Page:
Jade doing gymnastics

May 18, 2021 / Sports Medicine

They Made Me Feel Happy!

When Jade was only 4 years old, her gymnastics coaches recognized something in her that was special. After her first two weeks of gymnastics classes, the coaches approached Jade’s mother, Jazzmyne, about Jade being on their team. “I couldn’t understand how they could see that quickly that she was meant to do this long-term because she literally had done it for two weeks,” says Jazzmyne. “After the first six months or so, I did notice that she had a great talent for gymnastics!”

Jade continued to thrive in the sport, impressing everyone with her agility and strength. Training at Kurt Thomas Gymnastics, she was a level 5 gymnast with no plans to stop. One day as she was attempting a vault, she felt a sharp pain in her heel when she hit the springboard. Jazzmyne had noticed the Scottish Rite for Children Orthopedic and Sports Medicine Center in Frisco because it is right across the street from Jade’s allergy and asthma doctor. She had also heard great things about Scottish Rite from friends. “I think it was the best place to take her since Scottish Rite specializes in sports medicine for children, and I’m real big on specialists,” says Jazzmyne.

Scottish Rite sports medicine physician Jacob C. Jones, M.D., RMSK, examined Jade and obtained X-rays of her heel to evaluate her calcaneal (heel) apophysis (growth plate). He determined that she had inflammation in this growth plate, called calcaneal apophysitis more commonly referred to as Sever’s disease. This overuse injury is caused by repetitive movements, like running and jumping. Sever’s is the most common cause of heel pain in active children ages 8-12. In most cases, overuse injuries become worse gradually over time, but some like Jade, present after an injury that exacerbates the heel. “In either case, this is best treated as soon as it is recognized,” Jones says, “Our treatment aims to minimize activity-related pain.”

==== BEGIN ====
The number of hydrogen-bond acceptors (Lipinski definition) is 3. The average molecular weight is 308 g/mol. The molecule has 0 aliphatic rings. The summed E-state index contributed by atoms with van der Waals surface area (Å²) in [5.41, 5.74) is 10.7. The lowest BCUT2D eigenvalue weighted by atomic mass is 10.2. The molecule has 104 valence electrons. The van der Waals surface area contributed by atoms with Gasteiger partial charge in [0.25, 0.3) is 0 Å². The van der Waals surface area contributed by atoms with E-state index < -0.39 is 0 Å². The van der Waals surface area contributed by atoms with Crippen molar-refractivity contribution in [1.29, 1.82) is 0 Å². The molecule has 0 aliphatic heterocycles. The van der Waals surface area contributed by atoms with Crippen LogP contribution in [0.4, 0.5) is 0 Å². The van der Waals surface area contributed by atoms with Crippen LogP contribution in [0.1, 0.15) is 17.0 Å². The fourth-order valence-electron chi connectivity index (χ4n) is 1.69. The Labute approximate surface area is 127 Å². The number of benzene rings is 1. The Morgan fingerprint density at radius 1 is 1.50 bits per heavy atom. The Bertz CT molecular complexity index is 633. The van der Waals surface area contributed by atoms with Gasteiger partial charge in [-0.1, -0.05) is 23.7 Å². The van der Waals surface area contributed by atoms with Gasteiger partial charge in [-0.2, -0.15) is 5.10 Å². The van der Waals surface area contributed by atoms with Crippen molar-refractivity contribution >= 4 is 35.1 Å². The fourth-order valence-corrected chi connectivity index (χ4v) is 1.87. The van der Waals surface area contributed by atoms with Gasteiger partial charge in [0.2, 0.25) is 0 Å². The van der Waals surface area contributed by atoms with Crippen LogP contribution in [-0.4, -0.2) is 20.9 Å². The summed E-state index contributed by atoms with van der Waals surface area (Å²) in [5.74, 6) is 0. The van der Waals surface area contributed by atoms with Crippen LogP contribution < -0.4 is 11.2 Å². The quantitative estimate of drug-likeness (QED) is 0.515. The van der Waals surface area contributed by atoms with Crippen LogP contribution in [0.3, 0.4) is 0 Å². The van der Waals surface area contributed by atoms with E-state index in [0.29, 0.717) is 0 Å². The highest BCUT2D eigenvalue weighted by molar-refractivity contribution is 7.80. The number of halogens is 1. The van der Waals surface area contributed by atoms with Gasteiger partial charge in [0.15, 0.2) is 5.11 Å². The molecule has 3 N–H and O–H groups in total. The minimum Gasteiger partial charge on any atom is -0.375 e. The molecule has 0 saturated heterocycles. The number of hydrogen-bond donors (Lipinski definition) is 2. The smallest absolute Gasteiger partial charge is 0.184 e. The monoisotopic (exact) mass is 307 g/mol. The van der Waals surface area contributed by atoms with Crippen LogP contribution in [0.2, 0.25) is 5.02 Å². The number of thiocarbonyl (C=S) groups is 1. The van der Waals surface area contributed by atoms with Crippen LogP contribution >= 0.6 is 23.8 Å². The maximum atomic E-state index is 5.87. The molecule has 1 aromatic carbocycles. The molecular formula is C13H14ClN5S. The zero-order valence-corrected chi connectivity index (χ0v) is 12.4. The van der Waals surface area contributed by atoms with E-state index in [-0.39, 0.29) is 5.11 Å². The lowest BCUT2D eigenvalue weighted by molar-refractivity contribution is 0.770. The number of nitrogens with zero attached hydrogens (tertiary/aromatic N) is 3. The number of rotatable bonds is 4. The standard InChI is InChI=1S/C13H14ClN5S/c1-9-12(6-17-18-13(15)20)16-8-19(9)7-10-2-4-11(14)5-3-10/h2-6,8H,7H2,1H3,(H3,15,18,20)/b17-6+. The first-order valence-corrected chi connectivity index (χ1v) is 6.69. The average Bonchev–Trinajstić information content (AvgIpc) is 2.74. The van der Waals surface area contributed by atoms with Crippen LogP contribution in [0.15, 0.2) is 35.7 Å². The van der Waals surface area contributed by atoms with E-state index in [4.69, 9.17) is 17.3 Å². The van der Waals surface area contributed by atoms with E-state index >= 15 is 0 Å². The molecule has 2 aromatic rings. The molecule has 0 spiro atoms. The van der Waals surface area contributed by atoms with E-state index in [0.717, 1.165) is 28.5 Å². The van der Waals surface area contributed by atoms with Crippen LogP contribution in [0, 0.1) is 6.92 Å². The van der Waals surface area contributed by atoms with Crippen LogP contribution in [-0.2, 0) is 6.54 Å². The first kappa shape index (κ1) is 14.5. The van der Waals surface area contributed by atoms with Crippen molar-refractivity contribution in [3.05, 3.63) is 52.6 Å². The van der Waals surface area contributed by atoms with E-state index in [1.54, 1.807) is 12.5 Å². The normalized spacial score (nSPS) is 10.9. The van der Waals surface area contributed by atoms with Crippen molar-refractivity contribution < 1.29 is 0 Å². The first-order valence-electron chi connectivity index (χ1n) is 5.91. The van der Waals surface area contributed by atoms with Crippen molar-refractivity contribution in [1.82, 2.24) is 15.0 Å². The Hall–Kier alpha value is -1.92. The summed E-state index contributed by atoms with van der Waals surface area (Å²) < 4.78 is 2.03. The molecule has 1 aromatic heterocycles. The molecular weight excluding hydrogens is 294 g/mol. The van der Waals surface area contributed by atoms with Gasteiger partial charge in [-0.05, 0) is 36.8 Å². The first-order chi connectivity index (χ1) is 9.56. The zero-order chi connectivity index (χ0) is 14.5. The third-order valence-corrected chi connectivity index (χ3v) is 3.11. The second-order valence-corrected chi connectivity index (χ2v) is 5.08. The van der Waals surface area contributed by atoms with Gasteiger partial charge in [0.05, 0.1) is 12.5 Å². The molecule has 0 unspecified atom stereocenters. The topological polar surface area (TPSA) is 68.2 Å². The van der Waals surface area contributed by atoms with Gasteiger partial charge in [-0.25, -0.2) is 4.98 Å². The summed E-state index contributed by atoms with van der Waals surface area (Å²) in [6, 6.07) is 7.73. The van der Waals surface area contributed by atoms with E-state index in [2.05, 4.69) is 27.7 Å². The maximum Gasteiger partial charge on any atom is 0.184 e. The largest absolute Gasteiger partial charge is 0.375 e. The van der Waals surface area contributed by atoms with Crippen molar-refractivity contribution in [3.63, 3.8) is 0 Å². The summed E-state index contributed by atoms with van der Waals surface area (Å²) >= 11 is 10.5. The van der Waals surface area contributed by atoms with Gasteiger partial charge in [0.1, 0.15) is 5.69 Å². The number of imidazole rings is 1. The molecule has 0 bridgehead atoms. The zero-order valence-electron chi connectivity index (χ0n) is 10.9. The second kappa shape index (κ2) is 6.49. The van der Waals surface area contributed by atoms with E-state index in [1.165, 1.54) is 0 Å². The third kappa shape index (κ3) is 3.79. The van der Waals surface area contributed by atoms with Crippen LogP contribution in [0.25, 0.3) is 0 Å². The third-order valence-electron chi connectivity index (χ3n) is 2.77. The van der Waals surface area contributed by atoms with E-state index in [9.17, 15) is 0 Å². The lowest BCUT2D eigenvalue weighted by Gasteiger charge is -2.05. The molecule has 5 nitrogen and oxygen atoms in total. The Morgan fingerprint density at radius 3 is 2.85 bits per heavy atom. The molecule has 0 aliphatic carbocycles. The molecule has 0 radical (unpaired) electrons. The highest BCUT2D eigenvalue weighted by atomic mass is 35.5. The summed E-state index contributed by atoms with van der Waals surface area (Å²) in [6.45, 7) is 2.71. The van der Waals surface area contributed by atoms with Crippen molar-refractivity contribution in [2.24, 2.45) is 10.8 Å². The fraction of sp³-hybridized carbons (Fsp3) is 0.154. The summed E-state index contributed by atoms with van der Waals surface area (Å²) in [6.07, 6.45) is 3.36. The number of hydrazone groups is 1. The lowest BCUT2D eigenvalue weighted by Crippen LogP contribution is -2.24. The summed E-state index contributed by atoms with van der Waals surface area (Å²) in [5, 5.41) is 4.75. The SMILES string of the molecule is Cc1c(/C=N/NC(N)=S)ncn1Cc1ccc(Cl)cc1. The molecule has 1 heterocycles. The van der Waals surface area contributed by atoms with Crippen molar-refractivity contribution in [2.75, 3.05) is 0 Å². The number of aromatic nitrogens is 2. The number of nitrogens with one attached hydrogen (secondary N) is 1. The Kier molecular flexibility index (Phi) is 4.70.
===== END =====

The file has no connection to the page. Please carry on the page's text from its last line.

Treatment for this condition is often simple, providing comfort and modifying activities to allow the inflamed growth plate to recover. The sports medicine team provided heel cups for Jade to wear in her shoes to help provide comfort and recommended a home exercise program of calf stretches to reduce the tension on her heel.

“I was really impressed with the staff at Scottish Rite,” says Jazzmyne. “They were very nice, helpful in explaining things and very pediatric friendly.” “They made me feel happy!” says Jade.

Today, Jade says that she is doing better. She reminds other young athletes that they need to follow their doctor’s instructions and do the exercises and stretches they recommend. “It is important to stretch,” she says. Jade also knows that it is important to listen to her body and not continue activities when something doesn’t feel right. “Tell your coaches when it hurts.” Jazzmyne agrees. Not speaking up can potentially keep young athletes out of a sport that they love much longer than the time it takes to diagnose and treat an issue early. “Jade’s coaches try to encourage her to not be afraid to speak up when she has problems because it’s really important to catch things early before things get any worse,” says Jazzmyne. 

Jade appreciates the trust that her coaches have put in her to speak up, and it shows. She says that she wants to be a gymnastics coach when she grows up. Jones admires coaches that understand the importance of protecting the health and safety of young and growing athletes. Teaching them to take care of themselves is a lesson that will last well beyond their sports careers.

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